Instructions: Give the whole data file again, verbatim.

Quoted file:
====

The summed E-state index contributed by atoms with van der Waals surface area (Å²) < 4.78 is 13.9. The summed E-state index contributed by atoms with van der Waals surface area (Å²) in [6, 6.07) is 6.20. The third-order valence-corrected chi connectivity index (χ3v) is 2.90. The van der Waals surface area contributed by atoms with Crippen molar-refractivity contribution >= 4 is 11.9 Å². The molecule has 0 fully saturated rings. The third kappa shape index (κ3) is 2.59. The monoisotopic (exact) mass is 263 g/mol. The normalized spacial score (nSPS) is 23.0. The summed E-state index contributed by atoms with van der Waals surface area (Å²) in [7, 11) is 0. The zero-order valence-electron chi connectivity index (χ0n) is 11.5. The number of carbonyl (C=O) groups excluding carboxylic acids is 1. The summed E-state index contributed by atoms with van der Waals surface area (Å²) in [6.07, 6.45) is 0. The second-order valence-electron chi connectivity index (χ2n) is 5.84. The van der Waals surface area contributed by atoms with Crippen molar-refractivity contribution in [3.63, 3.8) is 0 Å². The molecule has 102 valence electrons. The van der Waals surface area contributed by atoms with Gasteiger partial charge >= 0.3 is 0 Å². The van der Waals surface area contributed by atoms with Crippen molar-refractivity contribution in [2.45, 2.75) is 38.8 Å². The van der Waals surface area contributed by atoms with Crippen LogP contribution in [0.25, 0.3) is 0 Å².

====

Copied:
The summed E-state index contributed by atoms with van der Waals surface area (Å²) < 4.78 is 13.9. The summed E-state index contributed by atoms with van der Waals surface area (Å²) in [6, 6.07) is 6.20. The third-order valence-corrected chi connectivity index (χ3v) is 2.90. The van der Waals surface area contributed by atoms with Crippen molar-refractivity contribution >= 4 is 11.9 Å². The molecule has 0 fully saturated rings. The third kappa shape index (κ3) is 2.59. The monoisotopic (exact) mass is 263 g/mol. The normalized spacial score (nSPS) is 23.0. The summed E-state index contributed by atoms with van der Waals surface area (Å²) in [7, 11) is 0. The zero-order valence-electron chi connectivity index (χ0n) is 11.5. The number of carbonyl (C=O) groups excluding carboxylic acids is 1. The summed E-state index contributed by atoms with van der Waals surface area (Å²) in [6.07, 6.45) is 0. The second-order valence-electron chi connectivity index (χ2n) is 5.84. The van der Waals surface area contributed by atoms with Crippen molar-refractivity contribution in [3.63, 3.8) is 0 Å². The molecule has 102 valence electrons. The van der Waals surface area contributed by atoms with Gasteiger partial charge >= 0.3 is 0 Å². The van der Waals surface area contributed by atoms with Crippen molar-refractivity contribution in [2.45, 2.75) is 38.8 Å². The van der Waals surface area contributed by atoms with Crippen LogP contribution in [0.25, 0.3) is 0 Å².